A little over 10 years ago, I had this notion.
It was that the Podcasts of the time, growing as they were, were really self-initiated sociology studies; that they would represent a whole range of folks and voices recording ideas and statements with the world extending before them. I also could tell they would often be fleeting and would likely disappear.
So I started to copy them.
This weblog has been around long enough that I can point to my thinking at the time:
This project went on for about a year, I’d say, and during that time it collected many, many mp3 files. I then burned them onto DVD-ROMs and stored the DVD-ROMs away, for “later”.
“Later” is now.
Uploads from all the DVD-ROMs found (so far) in my shipping container are now up on the Internet Archive, in the 2005 Podcast Core Sample. It’s 540 different shows, and about (roughly) 14,000 episodes split among them. I suspect the number will grow as I find more stored DVD-ROMs, but 14,000 should hold people for now.
It’s a wild, wooly and weird collection, to be sure.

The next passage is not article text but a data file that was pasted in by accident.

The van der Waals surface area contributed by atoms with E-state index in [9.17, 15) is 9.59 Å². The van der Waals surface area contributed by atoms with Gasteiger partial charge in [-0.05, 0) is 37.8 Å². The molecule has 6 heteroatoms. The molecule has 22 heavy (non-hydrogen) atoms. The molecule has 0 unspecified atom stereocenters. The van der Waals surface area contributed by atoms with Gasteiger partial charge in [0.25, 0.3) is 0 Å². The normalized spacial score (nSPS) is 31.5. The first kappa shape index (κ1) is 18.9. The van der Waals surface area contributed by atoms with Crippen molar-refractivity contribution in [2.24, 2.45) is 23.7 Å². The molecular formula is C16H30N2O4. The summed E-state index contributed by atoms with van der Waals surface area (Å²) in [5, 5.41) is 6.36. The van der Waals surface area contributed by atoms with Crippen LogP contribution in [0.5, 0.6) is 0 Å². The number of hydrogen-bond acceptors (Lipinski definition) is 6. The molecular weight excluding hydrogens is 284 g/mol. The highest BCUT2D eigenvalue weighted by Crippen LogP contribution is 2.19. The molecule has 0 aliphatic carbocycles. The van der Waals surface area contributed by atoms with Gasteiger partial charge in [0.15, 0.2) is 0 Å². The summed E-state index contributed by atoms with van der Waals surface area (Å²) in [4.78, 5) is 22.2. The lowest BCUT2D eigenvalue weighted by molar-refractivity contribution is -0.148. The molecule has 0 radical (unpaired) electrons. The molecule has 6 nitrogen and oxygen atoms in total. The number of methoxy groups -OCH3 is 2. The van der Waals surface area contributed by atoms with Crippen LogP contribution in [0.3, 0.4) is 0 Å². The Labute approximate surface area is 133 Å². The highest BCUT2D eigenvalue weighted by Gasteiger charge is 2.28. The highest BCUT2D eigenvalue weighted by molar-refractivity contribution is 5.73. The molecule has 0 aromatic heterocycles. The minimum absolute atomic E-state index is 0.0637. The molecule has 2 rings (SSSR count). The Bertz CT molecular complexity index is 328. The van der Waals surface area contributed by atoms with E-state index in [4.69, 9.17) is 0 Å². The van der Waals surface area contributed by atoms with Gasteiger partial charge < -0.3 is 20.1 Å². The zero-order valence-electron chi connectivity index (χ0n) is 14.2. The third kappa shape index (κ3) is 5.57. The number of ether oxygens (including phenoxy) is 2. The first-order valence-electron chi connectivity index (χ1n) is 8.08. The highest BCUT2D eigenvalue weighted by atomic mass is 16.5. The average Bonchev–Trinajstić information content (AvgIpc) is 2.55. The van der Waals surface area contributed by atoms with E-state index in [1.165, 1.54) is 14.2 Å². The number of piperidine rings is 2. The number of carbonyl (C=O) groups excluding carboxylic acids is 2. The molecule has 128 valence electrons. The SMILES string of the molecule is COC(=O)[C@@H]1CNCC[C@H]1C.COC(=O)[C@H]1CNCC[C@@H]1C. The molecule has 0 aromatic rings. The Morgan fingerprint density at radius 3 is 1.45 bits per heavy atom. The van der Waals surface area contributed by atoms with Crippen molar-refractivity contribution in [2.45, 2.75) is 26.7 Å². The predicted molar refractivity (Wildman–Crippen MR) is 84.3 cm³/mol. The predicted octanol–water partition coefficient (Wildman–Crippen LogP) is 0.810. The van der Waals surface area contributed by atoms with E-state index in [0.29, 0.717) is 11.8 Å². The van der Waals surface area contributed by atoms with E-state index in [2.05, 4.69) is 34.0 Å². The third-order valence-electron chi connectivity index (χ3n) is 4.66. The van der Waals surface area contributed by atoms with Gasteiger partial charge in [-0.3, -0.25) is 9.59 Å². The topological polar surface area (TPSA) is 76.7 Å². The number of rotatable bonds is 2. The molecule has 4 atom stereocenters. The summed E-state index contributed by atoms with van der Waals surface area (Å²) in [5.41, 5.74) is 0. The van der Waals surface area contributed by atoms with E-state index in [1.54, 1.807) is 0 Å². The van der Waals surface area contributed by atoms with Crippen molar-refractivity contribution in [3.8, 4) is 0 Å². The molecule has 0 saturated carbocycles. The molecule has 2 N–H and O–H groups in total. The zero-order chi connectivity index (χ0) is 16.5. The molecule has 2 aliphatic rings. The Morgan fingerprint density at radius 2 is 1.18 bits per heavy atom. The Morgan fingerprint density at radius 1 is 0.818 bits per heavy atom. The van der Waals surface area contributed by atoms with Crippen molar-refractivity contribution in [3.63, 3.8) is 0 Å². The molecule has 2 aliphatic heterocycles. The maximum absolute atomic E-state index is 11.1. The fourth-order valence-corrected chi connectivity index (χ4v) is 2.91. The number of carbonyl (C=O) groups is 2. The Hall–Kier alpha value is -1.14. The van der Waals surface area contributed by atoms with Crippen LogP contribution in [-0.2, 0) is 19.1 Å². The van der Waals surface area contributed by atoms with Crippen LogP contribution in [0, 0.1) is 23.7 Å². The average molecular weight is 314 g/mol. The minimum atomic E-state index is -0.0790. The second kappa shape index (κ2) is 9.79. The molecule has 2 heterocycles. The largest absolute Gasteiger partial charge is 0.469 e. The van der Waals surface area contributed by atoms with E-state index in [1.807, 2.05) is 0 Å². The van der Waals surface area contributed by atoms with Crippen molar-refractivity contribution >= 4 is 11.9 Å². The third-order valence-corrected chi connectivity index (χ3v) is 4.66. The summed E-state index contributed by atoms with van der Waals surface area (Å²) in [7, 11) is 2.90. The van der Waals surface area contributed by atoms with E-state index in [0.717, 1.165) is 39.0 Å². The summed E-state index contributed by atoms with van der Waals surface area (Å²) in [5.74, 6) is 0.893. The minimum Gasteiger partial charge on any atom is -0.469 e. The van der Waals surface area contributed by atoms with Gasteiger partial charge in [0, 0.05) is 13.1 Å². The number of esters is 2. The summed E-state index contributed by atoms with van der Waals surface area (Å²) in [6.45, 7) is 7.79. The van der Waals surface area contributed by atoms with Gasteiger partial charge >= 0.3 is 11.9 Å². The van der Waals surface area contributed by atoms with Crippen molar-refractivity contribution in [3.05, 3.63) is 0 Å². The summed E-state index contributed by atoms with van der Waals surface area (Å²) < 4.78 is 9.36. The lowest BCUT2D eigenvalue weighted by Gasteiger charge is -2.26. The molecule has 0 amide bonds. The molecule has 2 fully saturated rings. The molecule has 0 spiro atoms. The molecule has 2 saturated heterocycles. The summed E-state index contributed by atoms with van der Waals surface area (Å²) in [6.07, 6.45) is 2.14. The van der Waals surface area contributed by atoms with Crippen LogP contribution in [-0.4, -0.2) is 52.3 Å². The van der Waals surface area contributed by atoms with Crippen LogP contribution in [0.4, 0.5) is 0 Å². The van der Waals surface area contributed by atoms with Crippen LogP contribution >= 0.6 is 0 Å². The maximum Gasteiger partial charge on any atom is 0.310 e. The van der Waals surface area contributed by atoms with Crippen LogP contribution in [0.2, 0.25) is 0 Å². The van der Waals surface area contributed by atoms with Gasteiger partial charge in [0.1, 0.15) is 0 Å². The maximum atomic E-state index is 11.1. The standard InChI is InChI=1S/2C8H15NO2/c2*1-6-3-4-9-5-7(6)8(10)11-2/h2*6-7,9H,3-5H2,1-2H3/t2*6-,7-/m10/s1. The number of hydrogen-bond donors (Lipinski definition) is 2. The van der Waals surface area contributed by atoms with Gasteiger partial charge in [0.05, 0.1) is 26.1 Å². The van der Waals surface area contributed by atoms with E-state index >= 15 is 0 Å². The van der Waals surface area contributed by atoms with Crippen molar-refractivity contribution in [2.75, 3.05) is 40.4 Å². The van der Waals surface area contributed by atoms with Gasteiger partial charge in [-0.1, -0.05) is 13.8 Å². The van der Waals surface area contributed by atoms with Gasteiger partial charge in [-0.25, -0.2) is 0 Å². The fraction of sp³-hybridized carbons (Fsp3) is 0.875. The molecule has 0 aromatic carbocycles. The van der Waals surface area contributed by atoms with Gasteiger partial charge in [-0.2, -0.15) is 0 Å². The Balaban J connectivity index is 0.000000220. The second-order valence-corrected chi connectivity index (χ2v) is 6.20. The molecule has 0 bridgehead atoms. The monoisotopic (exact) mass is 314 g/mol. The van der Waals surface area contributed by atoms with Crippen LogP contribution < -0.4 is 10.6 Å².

It was not clear where Podcasts were going to go, back then. There’s some history of podcasts essays out there, and I won’t try to duplicate them – it’s the case that “make audio files available for people to listen to on a date-based basis” has tons of precursors before the term “podcasting” hits, and when “everybody” seems to be podcasting. General consensus is that 2004 is when it really takes off from non-insidery people, i.e. someone wants to talk about Hot Wheels or Wine and puts up a site RSS feed to let you hear the newest “episode”.
So, the machine I set up did the grabbing, constantly, from 2005 onward, and then, ultimately, the machine encountered issues and I stopped, having considered it a pretty successful project. I would have liked to have grabbed even more, of course, but I was doing a lot of grabbing on spec at the time and I had no idea what if any would hold attention going forward.
So, with the collection now up on the Internet Archive, it’s all accessible, at once, again. I idly checked a few and some of the podcasts have gone on to continue to have episodes, while others, as expected, have been crunched under and lost in the decay of time.
I’m just glad they’re off DVD-ROMs and that a mere 10 years later, people who study or want to understand early Podcasting have another collection from which to draw.
Categorised as: computer history